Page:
Re: IA-64 GCC deprecation?
On Sat, Jun 15, 2019 at 2:22 AM Frank Scheiner <email@example.com> wrote:
> Because as long as there's software for a specific hardware, that
> hardware **is** useful IMHO. Devaluation of hardware in my eyes does not
> come through so-called product obsolescence - hardware never has any
> practical value without software - but by "trashing" key software which
> originally was created with a lot of effort.
There is no proposal to "trash" any gcc release that contains IA-64
support. There is only a proposal to drop it from future releases.
It is important to keep in mind that software does not magically keep
working after being written. Someone has to maintain it. That takes
time and energy. It isn't fair to force that burden onto the GCC
global maintainers when there is no one that cares enough about IA-64
to maintain it themselves. Maintenance is a significant long term
cost, and GCC does not have infinite time and people to do this work.
We have to focus most our time and energy on the targets that have the
most users. And when there is a target with few users that falls into
disrepair and remains broken for a long time, we have to deprecate it.
Also, it is important to note that IA-64 has a higher than normal
maintenance burden, because there are so very many things it does that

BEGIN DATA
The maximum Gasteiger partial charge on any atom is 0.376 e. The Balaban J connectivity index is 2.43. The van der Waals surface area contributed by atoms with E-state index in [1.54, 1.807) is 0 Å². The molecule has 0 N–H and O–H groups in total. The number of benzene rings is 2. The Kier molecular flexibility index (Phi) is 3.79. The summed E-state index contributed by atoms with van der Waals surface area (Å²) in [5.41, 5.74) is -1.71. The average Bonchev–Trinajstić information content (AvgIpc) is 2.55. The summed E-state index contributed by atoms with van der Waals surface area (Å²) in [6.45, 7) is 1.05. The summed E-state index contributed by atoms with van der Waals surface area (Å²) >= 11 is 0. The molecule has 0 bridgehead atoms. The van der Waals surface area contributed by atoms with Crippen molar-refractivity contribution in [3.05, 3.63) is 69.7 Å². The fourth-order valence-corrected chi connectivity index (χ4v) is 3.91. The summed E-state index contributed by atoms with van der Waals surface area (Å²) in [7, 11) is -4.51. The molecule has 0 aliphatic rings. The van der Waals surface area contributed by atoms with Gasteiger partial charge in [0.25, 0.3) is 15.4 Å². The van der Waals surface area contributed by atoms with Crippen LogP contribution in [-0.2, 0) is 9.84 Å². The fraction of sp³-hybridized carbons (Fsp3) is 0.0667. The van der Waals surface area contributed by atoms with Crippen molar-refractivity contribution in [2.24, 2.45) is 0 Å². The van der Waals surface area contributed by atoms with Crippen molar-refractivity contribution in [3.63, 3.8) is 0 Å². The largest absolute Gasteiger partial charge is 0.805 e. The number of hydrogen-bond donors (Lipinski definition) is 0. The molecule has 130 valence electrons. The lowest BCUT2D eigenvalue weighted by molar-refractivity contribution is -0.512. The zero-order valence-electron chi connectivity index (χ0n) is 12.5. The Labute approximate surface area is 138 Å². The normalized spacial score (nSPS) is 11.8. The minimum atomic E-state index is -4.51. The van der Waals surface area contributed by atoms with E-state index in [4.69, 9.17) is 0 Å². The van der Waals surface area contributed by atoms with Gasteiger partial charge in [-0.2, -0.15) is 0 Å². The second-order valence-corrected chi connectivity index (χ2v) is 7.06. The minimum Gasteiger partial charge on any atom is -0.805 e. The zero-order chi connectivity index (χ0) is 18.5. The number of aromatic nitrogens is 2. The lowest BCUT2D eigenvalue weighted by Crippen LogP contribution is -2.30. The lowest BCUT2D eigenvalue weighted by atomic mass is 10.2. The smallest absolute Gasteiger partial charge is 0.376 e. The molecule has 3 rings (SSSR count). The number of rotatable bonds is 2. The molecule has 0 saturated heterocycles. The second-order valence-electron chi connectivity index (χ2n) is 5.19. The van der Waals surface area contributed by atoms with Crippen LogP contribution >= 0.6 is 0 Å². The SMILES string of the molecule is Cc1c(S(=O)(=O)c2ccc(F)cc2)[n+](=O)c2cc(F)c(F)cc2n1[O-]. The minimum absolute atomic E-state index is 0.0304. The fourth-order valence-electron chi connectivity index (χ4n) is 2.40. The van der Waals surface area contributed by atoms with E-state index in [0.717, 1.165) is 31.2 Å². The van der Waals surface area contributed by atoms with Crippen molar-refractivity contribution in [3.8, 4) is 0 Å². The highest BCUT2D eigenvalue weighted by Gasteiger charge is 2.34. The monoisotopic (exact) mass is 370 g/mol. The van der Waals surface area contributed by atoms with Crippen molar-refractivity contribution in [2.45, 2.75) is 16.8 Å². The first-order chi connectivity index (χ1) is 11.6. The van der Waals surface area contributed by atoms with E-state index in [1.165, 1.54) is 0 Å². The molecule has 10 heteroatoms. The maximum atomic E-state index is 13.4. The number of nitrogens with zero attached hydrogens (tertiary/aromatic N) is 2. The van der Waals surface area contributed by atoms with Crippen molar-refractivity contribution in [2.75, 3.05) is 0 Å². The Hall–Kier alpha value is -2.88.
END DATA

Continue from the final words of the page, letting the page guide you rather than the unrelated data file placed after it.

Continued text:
are different from other targets.
If you want the port to survive, then someone who cares about it will
have to maintain it. We have pdp11, vax, and m68k ports for instance
because each one has a volunteer that is keeping it alive, so that the
global maintainers don't have to fix it themselves.
Another issue here, if gcc maintainers can't get access to IA-64
hardware or simulators, how are they supposed to maintain the IA-64
gcc port? Most of the lesser gcc targets have freely available
simulators that make it easy for anyone to test gcc without access to
hardware. That is a serious problem for IA-64. QEMU dropped the
IA-64 support Nov 2017. I don't think that ski is maintained anymore
either. IA-64 hardware is expensive, and soon won't be manufactured
anymore. This is going to make continued maintenance even harder.